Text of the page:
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Proceedings Paper

Parallel-computing architecture for JWST wavefront-sensing and integrated modeling
Author(s): J. Scott Smith; Bruce H. Dean; Alexander Rilee; Thomas P. Zielinski
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Paper Abstract

The James Webb Space Telescope (JWST) is the successor to the Hubble Space Telescope and will be NASA's premier observatory of the next decade. Image-based wavefront sensing (phase retrieval) is the primary method for ground testing and on-orbit commissioning. For ground tests at NASA's Goddard Space Flight Center (GSFC) and Johnson Space Center (JSC), near-real-time analysis is critical for ensuring that pass/fail criteria are met before completion of a specific test. To address this need we have developed a computational architecture for image processing and phase retrieval. Using commercially available off-the-shelf hardware and software, we have designed, implemented, and tested a solution for high-speed parallel computing. The architecture is a hybrid solution utilizing both CPUs and GPUs and exploiting the unique advantages of each. Discussions are presented of the architecture, performance, and current limitations.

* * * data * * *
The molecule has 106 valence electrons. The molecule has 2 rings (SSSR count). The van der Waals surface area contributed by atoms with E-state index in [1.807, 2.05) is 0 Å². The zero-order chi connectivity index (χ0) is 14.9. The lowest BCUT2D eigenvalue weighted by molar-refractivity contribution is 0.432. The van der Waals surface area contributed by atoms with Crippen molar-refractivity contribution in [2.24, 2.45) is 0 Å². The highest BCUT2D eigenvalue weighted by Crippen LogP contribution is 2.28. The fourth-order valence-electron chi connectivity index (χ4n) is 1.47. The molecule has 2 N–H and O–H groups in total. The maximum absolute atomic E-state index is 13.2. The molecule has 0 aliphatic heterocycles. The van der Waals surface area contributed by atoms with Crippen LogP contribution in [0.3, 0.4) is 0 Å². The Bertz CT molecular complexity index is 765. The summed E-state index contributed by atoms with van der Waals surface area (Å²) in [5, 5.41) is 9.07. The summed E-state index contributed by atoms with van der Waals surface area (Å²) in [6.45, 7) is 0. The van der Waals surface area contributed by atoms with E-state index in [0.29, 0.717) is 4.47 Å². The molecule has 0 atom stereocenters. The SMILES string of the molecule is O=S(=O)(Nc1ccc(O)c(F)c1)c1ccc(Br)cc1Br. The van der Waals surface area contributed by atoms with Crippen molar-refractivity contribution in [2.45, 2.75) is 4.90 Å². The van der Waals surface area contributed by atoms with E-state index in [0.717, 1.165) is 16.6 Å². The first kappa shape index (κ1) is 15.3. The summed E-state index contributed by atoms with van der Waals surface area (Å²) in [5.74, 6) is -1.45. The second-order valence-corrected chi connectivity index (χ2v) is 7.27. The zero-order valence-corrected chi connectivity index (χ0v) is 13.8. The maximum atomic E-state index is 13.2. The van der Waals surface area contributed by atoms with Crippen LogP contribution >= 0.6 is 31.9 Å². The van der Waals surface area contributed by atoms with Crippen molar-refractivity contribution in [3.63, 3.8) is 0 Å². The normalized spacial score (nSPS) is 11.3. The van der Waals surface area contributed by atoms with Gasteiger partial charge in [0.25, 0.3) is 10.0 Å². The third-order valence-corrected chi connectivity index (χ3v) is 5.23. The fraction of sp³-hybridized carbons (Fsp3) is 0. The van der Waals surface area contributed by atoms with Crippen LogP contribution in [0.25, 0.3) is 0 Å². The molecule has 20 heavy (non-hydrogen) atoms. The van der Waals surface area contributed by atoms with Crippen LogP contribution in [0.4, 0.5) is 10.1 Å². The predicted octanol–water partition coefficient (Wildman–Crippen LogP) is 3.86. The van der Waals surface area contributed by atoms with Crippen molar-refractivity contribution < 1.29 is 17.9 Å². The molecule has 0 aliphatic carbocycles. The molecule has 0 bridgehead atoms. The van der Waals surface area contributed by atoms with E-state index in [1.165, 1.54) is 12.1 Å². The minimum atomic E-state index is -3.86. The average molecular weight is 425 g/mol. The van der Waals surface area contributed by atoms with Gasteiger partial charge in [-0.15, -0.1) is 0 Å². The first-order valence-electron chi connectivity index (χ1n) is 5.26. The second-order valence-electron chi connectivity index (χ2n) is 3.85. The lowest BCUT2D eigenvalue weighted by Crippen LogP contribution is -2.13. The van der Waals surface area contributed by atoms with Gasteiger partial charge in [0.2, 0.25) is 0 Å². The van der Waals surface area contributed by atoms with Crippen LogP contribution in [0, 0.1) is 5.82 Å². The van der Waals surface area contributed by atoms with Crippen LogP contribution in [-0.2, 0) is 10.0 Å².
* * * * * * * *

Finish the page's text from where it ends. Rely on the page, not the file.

Paper Details

Date Published: 10 November 2011
PDF: 7 pages
Proc. SPIE 8336, Integrated Modeling of Complex Optomechanical Systems, 83360Y (10 November 2011); doi: 10.1117/12.920199
Show Author Affiliations
J. Scott Smith, NASA Goddard Space Flight Ctr. (United States)
Bruce H. Dean, NASA Goddard Space Flight Ctr. (United States)
Alexander Rilee, NASA Goddard Space Flight Ctr. (United States)
Thomas P. Zielinski, NASA Goddard Space Flight Ctr. (United States)


Published in SPIE Proceedings Vol. 8336:
Integrated Modeling of Complex Optomechanical Systems
Torben Andersen; Anita Enmark, Editor(s)

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